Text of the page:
With Titanic, an old-fashioned, Gone With the Wind-style blockbuster claiming a record-tying 11 Oscars, this year's Academy Awards had a distinctly retro feel. Oscar was celebrating its 70th birthday, so there were plenty of crowsfeet among the flawless facelifts, including Fay Wray, King Kong's original victim in the silent-movie classic. Recent fads like colored lapel ribbons were almost nonexistent, and fashion critics noted that even cleavage was a relative rarity this year-Madonna notwithstanding. Titanic's billion-dollar dominance removed any suspense from the evening, so the four-hour-long telecast was mostly a chance for Hollywood to celebrate itself. With scores of former winners assembling for the largest-ever "Oscar family portrait," producers no doubt hoped to show that film is forever. What they proved instead is that fame is fleeting. Polite applause couldn't mask the fact that the proverbial 15 minutes of fame were long since past for former winners like Shirley Jones, Cloris Leachman, and Ernest Borgnine-actors whose statuettes can't buy them a decent role today. An honorary award went to director Stanley Donen, whose genre, the movie musical, hasn't seen a hit since Grease 20 years ago. But the lesson was largely lost on today's movie royalty. When Titanic director James Cameron accepted his statue for directing, he waved it in the air, shouting a line from his winning movie, "I'm the king of the world! Whoo!" Enjoy the reign, Mr. Cameron: Stanley Donen was once a king, too.
"A cultural disease"
Construction worker Olis Sterling worked near the Westside Middle School in Jonesboro, Ark. After two kids with rifles had mortally wounded four students and a teacher last week, Mr. Sterling tended helplessly to a dying girl. "All I could do was hold her hand," he said. In Africa, President Clinton said he would ask Attorney General Janet Reno to investigate "whether there are any common elements in this incident and the other two" recent school shootings. There are. But he should ask current Arkansas Gov. Mike Huckabee instead. "What makes all of us angry is that our culture would create the kind of atmosphere where an 11- and a 13-year-old student could ... respond to whatever anger is inside them by taking up a whole battery of arms and indiscriminately shooting their fellow students and teachers," Mr. Huckabee said on CNN. "It's a cultural disease." Part of that disease, he said, is societal: a "callousness and disregard and disrespect for one another," and the exposure of kids "to tens of thousands of murders on television and in movies." The other part is individual: "If a kid has this kind of rage and violence growing within his own soul, then I'm not sure that we'll find a way to build a fence high enough, thick enough, or put metal detectors that are strong enough to keep this kind of thing from ultimately happening."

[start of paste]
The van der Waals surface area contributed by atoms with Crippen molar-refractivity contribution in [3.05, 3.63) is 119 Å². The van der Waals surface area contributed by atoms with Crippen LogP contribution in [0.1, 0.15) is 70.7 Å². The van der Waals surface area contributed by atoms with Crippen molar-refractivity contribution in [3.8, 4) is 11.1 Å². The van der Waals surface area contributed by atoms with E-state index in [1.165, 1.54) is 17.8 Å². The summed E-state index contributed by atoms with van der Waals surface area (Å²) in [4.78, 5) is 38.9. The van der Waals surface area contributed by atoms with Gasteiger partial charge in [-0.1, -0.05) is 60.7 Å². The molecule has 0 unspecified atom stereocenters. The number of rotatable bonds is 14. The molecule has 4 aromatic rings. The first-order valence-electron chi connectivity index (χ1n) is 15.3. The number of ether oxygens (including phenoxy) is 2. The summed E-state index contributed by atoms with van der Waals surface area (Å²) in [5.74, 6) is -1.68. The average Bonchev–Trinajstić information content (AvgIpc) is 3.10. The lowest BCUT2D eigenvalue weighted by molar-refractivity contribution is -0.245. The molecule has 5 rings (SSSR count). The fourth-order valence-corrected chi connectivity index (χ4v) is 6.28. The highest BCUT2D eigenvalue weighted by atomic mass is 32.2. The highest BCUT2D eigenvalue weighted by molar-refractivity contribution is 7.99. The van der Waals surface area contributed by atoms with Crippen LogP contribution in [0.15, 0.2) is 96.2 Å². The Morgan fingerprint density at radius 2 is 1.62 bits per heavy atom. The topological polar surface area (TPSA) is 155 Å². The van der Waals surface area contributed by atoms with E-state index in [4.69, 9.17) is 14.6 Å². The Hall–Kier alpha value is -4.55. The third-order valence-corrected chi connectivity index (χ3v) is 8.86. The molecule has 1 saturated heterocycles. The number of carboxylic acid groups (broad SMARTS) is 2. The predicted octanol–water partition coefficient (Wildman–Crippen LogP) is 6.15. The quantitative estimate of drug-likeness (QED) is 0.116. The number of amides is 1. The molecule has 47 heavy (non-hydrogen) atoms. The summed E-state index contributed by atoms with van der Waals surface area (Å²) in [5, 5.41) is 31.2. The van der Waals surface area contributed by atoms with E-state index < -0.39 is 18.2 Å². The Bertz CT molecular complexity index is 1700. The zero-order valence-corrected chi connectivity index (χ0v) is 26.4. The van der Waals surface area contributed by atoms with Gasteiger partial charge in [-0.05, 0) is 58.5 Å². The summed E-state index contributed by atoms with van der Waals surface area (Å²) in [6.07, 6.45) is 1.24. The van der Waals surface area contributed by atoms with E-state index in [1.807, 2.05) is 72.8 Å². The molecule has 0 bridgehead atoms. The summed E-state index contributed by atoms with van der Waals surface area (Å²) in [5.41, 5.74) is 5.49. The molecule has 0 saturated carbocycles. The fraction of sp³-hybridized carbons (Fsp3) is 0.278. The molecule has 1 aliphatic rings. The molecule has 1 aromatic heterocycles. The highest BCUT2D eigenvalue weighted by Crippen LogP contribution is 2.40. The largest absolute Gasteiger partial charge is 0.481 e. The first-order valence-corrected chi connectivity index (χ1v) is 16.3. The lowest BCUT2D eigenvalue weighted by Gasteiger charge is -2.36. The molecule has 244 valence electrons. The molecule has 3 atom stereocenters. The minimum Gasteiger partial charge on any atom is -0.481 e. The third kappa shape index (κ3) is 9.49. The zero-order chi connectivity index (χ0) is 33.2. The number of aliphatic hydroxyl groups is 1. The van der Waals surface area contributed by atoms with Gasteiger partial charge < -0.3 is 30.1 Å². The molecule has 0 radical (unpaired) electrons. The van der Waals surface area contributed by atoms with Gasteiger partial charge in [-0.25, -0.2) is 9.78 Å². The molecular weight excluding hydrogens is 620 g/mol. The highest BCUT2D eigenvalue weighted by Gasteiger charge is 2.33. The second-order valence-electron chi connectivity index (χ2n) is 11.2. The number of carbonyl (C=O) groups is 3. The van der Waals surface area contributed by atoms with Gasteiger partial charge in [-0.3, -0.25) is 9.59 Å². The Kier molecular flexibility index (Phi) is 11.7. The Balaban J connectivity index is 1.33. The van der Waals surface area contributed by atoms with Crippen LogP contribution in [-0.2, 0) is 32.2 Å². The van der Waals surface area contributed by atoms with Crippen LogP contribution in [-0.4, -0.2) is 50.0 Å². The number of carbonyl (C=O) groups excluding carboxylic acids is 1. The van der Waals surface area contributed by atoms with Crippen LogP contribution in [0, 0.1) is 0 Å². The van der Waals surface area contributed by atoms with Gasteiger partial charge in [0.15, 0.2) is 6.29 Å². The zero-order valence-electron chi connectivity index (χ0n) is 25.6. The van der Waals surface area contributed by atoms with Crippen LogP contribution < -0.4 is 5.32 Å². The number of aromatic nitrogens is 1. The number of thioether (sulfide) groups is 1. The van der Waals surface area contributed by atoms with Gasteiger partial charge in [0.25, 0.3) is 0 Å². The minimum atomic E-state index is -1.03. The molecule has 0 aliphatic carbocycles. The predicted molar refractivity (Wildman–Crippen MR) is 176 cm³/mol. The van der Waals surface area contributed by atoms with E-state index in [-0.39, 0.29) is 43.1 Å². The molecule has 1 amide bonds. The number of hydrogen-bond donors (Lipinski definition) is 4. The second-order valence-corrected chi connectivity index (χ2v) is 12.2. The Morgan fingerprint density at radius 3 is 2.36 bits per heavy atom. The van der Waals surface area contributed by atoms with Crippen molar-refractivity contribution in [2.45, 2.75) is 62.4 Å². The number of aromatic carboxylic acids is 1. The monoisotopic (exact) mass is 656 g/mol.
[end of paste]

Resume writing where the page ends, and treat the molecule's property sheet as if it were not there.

There goes the neighborhood
Everything about the houses on Ricelan Drive in Greenville, S.C., looks immaculate except for the week's garbage piled at the foot of each driveway. The sun is shining, the tulips are blooming, and the grass is freshly cut. It hardly looks like a religious battle zone, but that's what it turned into several weeks ago when Orie Wenger, associate pastor of Mount Zion Christian Fellowship, was ordered to stop holding prayer meetings in his home. Greenville County zoning administrators had threatened to fine Mr. Wenger up to $1,000 a day if he continued bringing six to 15 people a week into his home for Bible study and prayer. Land-use laws, they claimed, prohibited using his home for "church-related activities." The county took aim at Mr. Wenger after two neighbors complained that too many cars were parked on the street during the meetings and that visiting children were too noisy. A zoning official wrote Mr. Wenger that he must rezone the home as a church. Appeals to the zoning board and the county council were fruitless. "They gave me a fairly intense lecture about being a community nuisance," Mr. Wenger said. "Fifty meetings a year in my home, I guess they thought, was too much." Other than the two neighbors, many residents of Greenville, which has more than 600 churches, expressed outrage about the bureaucratic harassment. Media publicity lit a fire under local officials. Politicians from Gov. David Beasley to Rep. Bob Inglis jumped into the fray when stories appeared in the local paper. County Administrator Gerald Seals apologized to Mr. Wenger and offered to reimburse his legal expenses; county council members promised to rewrite the zoning code; and state senators introduced legislation to bar local governments from ever again prohibiting church meetings in homes. The bill passed unanimously and expeditiously-less than 24 hours.
This does not compute